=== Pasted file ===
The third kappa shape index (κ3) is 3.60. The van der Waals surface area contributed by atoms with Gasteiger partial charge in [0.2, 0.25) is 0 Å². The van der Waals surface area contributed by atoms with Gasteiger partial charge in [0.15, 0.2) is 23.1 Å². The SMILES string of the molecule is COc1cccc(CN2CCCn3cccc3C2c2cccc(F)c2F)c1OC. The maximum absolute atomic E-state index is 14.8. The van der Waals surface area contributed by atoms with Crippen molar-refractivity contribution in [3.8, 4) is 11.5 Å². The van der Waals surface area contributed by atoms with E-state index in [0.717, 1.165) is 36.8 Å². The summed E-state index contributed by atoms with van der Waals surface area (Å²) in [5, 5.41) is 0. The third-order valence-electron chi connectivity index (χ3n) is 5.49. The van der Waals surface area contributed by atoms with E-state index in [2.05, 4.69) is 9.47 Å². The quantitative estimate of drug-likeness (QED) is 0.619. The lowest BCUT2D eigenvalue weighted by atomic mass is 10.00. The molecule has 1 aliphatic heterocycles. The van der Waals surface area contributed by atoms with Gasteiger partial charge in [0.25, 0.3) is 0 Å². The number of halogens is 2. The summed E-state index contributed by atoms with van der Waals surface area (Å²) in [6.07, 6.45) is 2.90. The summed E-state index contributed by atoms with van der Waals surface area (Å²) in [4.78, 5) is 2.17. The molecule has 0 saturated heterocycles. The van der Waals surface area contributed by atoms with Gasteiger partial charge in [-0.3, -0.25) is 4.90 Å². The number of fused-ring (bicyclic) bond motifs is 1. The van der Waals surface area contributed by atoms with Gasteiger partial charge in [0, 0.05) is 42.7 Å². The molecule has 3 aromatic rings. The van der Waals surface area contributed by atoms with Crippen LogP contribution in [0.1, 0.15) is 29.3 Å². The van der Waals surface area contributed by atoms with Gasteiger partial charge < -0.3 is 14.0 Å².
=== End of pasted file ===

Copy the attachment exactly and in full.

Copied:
The third kappa shape index (κ3) is 3.60. The van der Waals surface area contributed by atoms with Gasteiger partial charge in [0.2, 0.25) is 0 Å². The van der Waals surface area contributed by atoms with Gasteiger partial charge in [0.15, 0.2) is 23.1 Å². The SMILES string of the molecule is COc1cccc(CN2CCCn3cccc3C2c2cccc(F)c2F)c1OC. The maximum absolute atomic E-state index is 14.8. The van der Waals surface area contributed by atoms with Crippen molar-refractivity contribution in [3.8, 4) is 11.5 Å². The van der Waals surface area contributed by atoms with E-state index in [0.717, 1.165) is 36.8 Å². The summed E-state index contributed by atoms with van der Waals surface area (Å²) in [5, 5.41) is 0. The third-order valence-electron chi connectivity index (χ3n) is 5.49. The van der Waals surface area contributed by atoms with E-state index in [2.05, 4.69) is 9.47 Å². The quantitative estimate of drug-likeness (QED) is 0.619. The lowest BCUT2D eigenvalue weighted by atomic mass is 10.00. The molecule has 1 aliphatic heterocycles. The van der Waals surface area contributed by atoms with Gasteiger partial charge in [0.25, 0.3) is 0 Å². The number of halogens is 2. The summed E-state index contributed by atoms with van der Waals surface area (Å²) in [6.07, 6.45) is 2.90. The summed E-state index contributed by atoms with van der Waals surface area (Å²) in [4.78, 5) is 2.17. The molecule has 0 saturated heterocycles. The van der Waals surface area contributed by atoms with Gasteiger partial charge in [-0.3, -0.25) is 4.90 Å². The number of fused-ring (bicyclic) bond motifs is 1. The van der Waals surface area contributed by atoms with Gasteiger partial charge in [0, 0.05) is 42.7 Å². The molecule has 3 aromatic rings. The van der Waals surface area contributed by atoms with Crippen LogP contribution in [0.1, 0.15) is 29.3 Å². The van der Waals surface area contributed by atoms with Gasteiger partial charge < -0.3 is 14.0 Å².